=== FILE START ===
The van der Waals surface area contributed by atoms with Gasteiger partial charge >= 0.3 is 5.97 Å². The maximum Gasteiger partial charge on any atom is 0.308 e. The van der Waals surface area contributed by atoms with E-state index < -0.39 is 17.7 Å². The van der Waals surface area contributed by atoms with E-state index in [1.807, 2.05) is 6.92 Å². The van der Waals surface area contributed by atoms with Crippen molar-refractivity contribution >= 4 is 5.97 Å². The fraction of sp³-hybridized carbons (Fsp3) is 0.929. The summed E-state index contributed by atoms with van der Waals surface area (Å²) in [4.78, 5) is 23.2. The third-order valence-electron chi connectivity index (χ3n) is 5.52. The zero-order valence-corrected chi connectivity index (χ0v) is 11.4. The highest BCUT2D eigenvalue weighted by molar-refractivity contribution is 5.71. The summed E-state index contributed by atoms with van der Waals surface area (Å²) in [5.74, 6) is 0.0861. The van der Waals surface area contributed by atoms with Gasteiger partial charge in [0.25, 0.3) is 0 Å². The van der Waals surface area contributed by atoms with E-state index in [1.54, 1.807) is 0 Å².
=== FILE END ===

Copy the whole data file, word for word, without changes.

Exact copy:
The van der Waals surface area contributed by atoms with Gasteiger partial charge >= 0.3 is 5.97 Å². The maximum Gasteiger partial charge on any atom is 0.308 e. The van der Waals surface area contributed by atoms with E-state index < -0.39 is 17.7 Å². The van der Waals surface area contributed by atoms with E-state index in [1.807, 2.05) is 6.92 Å². The van der Waals surface area contributed by atoms with Crippen molar-refractivity contribution >= 4 is 5.97 Å². The fraction of sp³-hybridized carbons (Fsp3) is 0.929. The summed E-state index contributed by atoms with van der Waals surface area (Å²) in [4.78, 5) is 23.2. The third-order valence-electron chi connectivity index (χ3n) is 5.52. The zero-order valence-corrected chi connectivity index (χ0v) is 11.4. The highest BCUT2D eigenvalue weighted by molar-refractivity contribution is 5.71. The summed E-state index contributed by atoms with van der Waals surface area (Å²) in [5.74, 6) is 0.0861. The van der Waals surface area contributed by atoms with Gasteiger partial charge in [0.25, 0.3) is 0 Å². The van der Waals surface area contributed by atoms with E-state index in [1.54, 1.807) is 0 Å².